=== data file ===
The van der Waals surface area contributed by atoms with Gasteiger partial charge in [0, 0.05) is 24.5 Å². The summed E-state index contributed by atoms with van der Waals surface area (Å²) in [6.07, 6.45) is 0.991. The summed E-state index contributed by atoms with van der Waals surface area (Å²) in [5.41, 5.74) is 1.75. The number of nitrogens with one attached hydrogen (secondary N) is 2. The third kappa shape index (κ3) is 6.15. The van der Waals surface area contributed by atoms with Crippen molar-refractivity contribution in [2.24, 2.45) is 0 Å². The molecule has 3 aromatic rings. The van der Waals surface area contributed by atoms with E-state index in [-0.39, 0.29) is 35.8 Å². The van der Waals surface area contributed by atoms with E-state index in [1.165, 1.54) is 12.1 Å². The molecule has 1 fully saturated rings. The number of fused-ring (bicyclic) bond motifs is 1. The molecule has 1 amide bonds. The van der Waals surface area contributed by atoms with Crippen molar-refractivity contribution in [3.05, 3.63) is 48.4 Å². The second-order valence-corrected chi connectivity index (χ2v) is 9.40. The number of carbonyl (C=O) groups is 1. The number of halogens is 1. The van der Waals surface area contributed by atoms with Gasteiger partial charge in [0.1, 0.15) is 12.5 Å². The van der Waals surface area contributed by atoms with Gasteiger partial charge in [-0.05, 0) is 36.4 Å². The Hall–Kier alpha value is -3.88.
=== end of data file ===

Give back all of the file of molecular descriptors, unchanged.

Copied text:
The van der Waals surface area contributed by atoms with Gasteiger partial charge in [0, 0.05) is 24.5 Å². The summed E-state index contributed by atoms with van der Waals surface area (Å²) in [6.07, 6.45) is 0.991. The summed E-state index contributed by atoms with van der Waals surface area (Å²) in [5.41, 5.74) is 1.75. The number of nitrogens with one attached hydrogen (secondary N) is 2. The third kappa shape index (κ3) is 6.15. The van der Waals surface area contributed by atoms with Crippen molar-refractivity contribution in [2.24, 2.45) is 0 Å². The molecule has 3 aromatic rings. The van der Waals surface area contributed by atoms with E-state index in [-0.39, 0.29) is 35.8 Å². The van der Waals surface area contributed by atoms with E-state index in [1.165, 1.54) is 12.1 Å². The molecule has 1 fully saturated rings. The number of fused-ring (bicyclic) bond motifs is 1. The molecule has 1 amide bonds. The van der Waals surface area contributed by atoms with Crippen molar-refractivity contribution in [3.05, 3.63) is 48.4 Å². The second-order valence-corrected chi connectivity index (χ2v) is 9.40. The number of carbonyl (C=O) groups is 1. The number of halogens is 1. The van der Waals surface area contributed by atoms with Gasteiger partial charge in [0.1, 0.15) is 12.5 Å². The van der Waals surface area contributed by atoms with Gasteiger partial charge in [-0.05, 0) is 36.4 Å². The Hall–Kier alpha value is -3.88.